Gooday, AJ, Jorissen F, Levin LA, Middelburg JJ, Naqvi SWA, Rabalais NN, Scranton M, Zhang J.  2009.  Historical records of coastal eutrophication-induced hypoxia. Biogeosciences. 6:1707-1745.   10.5194/bg-6-1707-2009   AbstractWebsite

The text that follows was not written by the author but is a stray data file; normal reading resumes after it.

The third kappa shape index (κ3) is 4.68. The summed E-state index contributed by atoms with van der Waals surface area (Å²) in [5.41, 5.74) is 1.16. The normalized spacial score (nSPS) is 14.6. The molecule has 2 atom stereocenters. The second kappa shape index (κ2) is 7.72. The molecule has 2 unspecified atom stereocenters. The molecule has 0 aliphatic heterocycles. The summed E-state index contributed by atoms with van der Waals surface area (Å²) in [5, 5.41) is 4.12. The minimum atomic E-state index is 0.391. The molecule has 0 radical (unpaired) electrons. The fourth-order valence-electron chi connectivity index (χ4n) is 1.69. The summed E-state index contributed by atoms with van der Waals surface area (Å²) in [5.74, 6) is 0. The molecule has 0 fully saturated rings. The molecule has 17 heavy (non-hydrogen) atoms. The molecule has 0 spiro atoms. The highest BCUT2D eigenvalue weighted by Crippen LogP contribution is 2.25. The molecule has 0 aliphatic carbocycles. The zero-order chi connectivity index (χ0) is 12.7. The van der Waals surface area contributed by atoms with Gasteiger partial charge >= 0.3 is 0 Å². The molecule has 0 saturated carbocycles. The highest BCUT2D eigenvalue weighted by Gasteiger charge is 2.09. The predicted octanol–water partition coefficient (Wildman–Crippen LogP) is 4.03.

Under certain conditions, sediment cores from coastal settings subject to hypoxia can yield records of environmental changes over time scales ranging from decades to millennia, sometimes with a resolution of as little as a few years. A variety of biological and geochemical indicators (proxies) derived from such cores have been used to reconstruct the development of eutrophication and hypoxic conditions over time. Those based on (1) the preserved remains of benthic organisms (mainly foraminiferans and ostracods), (2) sedimentary features (e.g. laminations) and (3) sediment chemistry and mineralogy (e.g. presence of sulphides and redox-sensitive trace elements) reflect conditions at or close to the seafloor. Those based on (4) the preserved remains of planktonic organisms (mainly diatoms and dinoflagellates), (5) pigments and lipid biomarkers derived from prokaryotes and eukaryotes and (6) organic C, N and their stable isotope ratios reflect conditions in the water column. However, the interpretation of these indicators is not straightforward. A central difficulty concerns the fact that hypoxia is strongly correlated with, and often induced by, organic enrichment caused by eutrophication, making it difficult to separate the effects of these phenomena in sediment records. The problem is compounded by the enhanced preservation in anoxic and hypoxic sediments of organic microfossils and biomarkers indicating eutrophication. The use of hypoxia-specific proxies, such as the trace metals molybdenum and rhenium and the bacterial biomarker isorenieratene, together with multi-proxy approaches, may provide a way forward. All proxies of bottom-water hypoxia are basically qualitative; their quantification presents a major challenge to which there is currently no satisfactory solution. Finally, it is important to separate the effects of natural ecosystem variability from anthropogenic effects. Despite these problems, in the absence of historical data for dissolved oxygen concentrations, the analysis of sediment cores can provide plausible reconstructions of the temporal development of human-induced hypoxia, and associated eutrophication, in vulnerable coastal environments.